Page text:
And that is truly unfortunate, since Star Fox 64 features some of the handheld’s best 3D effects yet. Everything from the Arwing in the center to the billions of lasers and debris flying around hits you square in the face with no hiccups in the framerate. This is doubly impressive with the complete re-texturing of the entire game, including new background effects that add further immersion (though the draw distance still leaves a bit to be desired; massive space carriers tend to materialize instantly out of nowhere). The game’s soundtrack has also been redone as well, but is more of an alternative sampling rather than a full re-arrangement. The game also retains the original English voice acting from the original in a less-compressed form, which will be considered a blessing or a curse depending on the player; at least it could be argued that there are far worse dubs out there than the delightfully campy performance found in one of Nintendo’s earliest voice-acted efforts.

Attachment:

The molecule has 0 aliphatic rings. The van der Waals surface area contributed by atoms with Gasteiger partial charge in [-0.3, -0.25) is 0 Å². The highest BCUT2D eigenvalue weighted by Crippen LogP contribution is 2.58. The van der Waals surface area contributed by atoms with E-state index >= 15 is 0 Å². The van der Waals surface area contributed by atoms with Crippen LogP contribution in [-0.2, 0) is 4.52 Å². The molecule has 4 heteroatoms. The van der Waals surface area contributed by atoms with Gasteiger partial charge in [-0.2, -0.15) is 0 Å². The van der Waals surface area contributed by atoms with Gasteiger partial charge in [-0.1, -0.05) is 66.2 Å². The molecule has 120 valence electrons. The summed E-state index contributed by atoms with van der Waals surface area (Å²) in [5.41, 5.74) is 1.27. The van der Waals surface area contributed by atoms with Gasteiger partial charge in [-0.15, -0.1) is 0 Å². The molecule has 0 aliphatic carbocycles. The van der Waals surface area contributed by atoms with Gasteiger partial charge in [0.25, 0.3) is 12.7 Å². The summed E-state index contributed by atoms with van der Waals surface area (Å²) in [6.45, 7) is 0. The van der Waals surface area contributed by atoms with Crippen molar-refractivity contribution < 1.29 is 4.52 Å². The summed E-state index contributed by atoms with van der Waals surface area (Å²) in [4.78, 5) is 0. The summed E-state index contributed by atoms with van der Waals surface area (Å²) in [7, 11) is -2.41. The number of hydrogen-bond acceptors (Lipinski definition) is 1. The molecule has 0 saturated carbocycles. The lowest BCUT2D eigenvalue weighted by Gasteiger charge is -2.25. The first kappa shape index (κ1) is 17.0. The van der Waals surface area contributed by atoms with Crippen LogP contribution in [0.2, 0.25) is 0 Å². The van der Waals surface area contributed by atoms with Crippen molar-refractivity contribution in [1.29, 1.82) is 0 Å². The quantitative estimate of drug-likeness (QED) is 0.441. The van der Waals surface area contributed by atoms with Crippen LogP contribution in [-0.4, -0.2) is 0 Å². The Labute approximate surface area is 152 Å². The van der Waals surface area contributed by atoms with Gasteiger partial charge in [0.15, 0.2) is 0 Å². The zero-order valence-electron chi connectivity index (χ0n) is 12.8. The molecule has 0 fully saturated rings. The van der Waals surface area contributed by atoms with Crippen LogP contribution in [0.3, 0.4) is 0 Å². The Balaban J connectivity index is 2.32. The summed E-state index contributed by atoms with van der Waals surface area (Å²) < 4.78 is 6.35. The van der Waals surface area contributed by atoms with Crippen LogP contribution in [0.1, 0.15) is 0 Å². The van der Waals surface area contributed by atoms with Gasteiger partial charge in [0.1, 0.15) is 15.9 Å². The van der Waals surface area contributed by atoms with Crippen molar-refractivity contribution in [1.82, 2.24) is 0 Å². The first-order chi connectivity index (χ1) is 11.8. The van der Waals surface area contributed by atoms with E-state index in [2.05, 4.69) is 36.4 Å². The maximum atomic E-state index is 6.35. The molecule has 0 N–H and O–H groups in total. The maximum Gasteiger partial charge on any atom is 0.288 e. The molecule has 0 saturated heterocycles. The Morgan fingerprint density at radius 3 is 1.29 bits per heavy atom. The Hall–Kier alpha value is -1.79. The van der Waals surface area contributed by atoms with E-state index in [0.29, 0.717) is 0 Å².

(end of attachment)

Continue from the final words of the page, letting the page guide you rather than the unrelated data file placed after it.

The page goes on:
What’s more disappointing is the lack of any additional features or stages for those who played through the original countless times already; even with the existing multiple paths, the main story can still be finished in a couple of hours. The multiplayer modes make a return appearance, but lack of online play limits the fun for those without fellow 3DS friends. Much more inspiring is the single player Score Attack, which lets players instantly replay any mission in order to achieve a higher score.

Despite the lack of supplements, Star Fox 64 still remains one of Nintendo’s finest and most action-packed experiences; No two stages are alike, and the amount of alternate pathways and outcomes (like an ally from one stage coming to assist you in the next) allow for much replaying and experimenting for those who haven’t mastered every nook and cranny. It also remains a challenge, particularly the battles that take place in All-Range Mode (which allows you to fly around a limited 3D space), but mastery of the Arwing’s different features including braking, boosting, and barrel-rolling will lead to victory and, more importantly, fun. Hopefully with a new audience gained from this portable release, Nintendo will be given enough incentive to bring this on-rails shooter back on the rails.

 

- Jorge Fernandez

(October 5, 2011)